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It all began with a single game.

The Twin Cities' first openly gay softball team was formed at The Saloon on May 6, 1979. The team was sponsored by The Saloon and was associated with the Minnesota Gay Athletic Association (MGAA), which had already established the "Goodtime" bowling league. That summer the softball team played several charity games, including a game on July 29 at Parade Stadium against the Minneapolis police department, also known as the Blue Team. That Sunday, hundreds of fans overflowed the bleachers and stretched down the third baseline to support the Saloon team, and behind the team's bench were male cheerleaders clad with green and white uniforms. Dozens of more fans sat in the first baseline bleachers in support of the Blue Team. To the surprise of most, the Saloon team came out as the victorious winner of the game. 


News of the game led the evening news on local TV stations, and the following day the Minneapolis Tribune on page one of the metro section with the headline "Gay Team Defeats Police 12-7 in Charity Softball Game." Later that summer, the team was invited to the third Gay Softball World Series (GSWS) held in Milwaukee that year over Labor Day weekend. The Saloon team placed second, losing to a Los Angeles team in the championship game, 12-13.


A league was born.

In January 1980, the Twin Cities Goodtime Softball League (TCGSL) was established. The league adopted the name "goodtime" partly because of having a good time aligned with the league's mission statement, but also because in those days, it wasn't always safe to identify as gay. In March 1980, the fledgling league was accepted as the seventh member of the North American Gay Amateur Athletic Alliance (NAGAAA), the organization responsible for hosting the GSWS. TCGSL quickly established itself as an instrumental part of NAGAAA, contributing significantly to NAGAAA administration and competitions.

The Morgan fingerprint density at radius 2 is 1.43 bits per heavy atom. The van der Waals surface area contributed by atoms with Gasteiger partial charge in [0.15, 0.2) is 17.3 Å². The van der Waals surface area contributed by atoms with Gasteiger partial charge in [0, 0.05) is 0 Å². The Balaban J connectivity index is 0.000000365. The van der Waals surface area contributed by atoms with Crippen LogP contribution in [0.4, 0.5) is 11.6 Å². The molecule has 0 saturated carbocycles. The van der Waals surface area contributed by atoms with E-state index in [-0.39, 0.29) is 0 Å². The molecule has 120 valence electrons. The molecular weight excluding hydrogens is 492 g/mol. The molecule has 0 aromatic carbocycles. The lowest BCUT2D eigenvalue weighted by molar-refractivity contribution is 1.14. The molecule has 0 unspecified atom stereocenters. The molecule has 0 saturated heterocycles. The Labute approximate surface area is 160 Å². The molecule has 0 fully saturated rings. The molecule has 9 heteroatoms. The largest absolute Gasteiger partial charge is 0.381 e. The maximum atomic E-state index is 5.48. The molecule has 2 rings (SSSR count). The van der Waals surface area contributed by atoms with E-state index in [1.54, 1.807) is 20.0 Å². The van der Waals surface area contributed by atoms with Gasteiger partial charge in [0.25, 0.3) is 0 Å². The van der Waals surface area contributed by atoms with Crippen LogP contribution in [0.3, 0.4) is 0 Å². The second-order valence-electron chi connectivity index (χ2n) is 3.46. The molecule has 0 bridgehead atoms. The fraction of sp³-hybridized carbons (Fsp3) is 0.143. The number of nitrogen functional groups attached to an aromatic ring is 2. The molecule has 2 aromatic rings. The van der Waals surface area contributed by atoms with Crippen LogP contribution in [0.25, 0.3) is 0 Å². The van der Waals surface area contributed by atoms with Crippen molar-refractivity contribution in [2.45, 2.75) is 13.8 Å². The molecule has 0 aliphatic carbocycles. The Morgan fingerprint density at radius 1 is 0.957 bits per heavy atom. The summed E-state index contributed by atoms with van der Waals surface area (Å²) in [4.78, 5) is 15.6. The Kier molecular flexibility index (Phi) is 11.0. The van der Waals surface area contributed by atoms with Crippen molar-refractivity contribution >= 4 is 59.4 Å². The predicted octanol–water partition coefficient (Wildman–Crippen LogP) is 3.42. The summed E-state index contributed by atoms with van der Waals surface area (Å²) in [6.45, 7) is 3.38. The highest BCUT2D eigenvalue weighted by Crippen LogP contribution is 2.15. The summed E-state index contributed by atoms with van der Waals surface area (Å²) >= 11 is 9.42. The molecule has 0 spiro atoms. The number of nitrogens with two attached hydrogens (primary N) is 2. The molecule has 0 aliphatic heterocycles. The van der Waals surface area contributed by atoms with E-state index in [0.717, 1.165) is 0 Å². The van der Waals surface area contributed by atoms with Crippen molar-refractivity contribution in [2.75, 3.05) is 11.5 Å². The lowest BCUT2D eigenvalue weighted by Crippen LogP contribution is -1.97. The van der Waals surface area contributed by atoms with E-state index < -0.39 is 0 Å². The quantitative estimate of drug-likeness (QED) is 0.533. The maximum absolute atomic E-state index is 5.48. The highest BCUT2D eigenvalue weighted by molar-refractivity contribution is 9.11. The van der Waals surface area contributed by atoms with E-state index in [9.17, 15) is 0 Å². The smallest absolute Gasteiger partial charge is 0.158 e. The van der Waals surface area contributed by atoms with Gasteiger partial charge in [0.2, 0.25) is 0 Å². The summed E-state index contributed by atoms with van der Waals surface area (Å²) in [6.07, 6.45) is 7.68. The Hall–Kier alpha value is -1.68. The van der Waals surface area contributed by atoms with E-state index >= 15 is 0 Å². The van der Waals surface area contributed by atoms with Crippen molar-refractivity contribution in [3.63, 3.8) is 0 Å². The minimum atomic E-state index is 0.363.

The early years.

TCGSL's 9-game maiden season was inaugurated on Sunday, June 1, 1980, at Basset Creek Park in Minneapolis. Four teams participated that season, three sponsored by bars, and one formed from a social community group. At the end of the season, the league held its first playoffs. The Saloon Spirits won the double-elimination tournament, earning the opportunity to represent the Twin Cities in that year's World Series.

In the second season (1981), the league expanded to 7 teams. That same year, TCGSL began publication of a weekly newsletter loaded with team and individual softball stats. In addition, the league hosted its first national tournament over Independence Day weekend. The tournament was comprised of 16 teams, and since has evolved into the North Star Classic (NSC). 

In its third season (1982), the league fielded 6 teams, one fewer than the year before, and the regular season expanded to twenty games. 

By the end of the 1980s, the league had moved from Basset Creek's three overlapping fields to the nearby Bryn Mawr Meadows, which offered improved playing conditions and room for growth.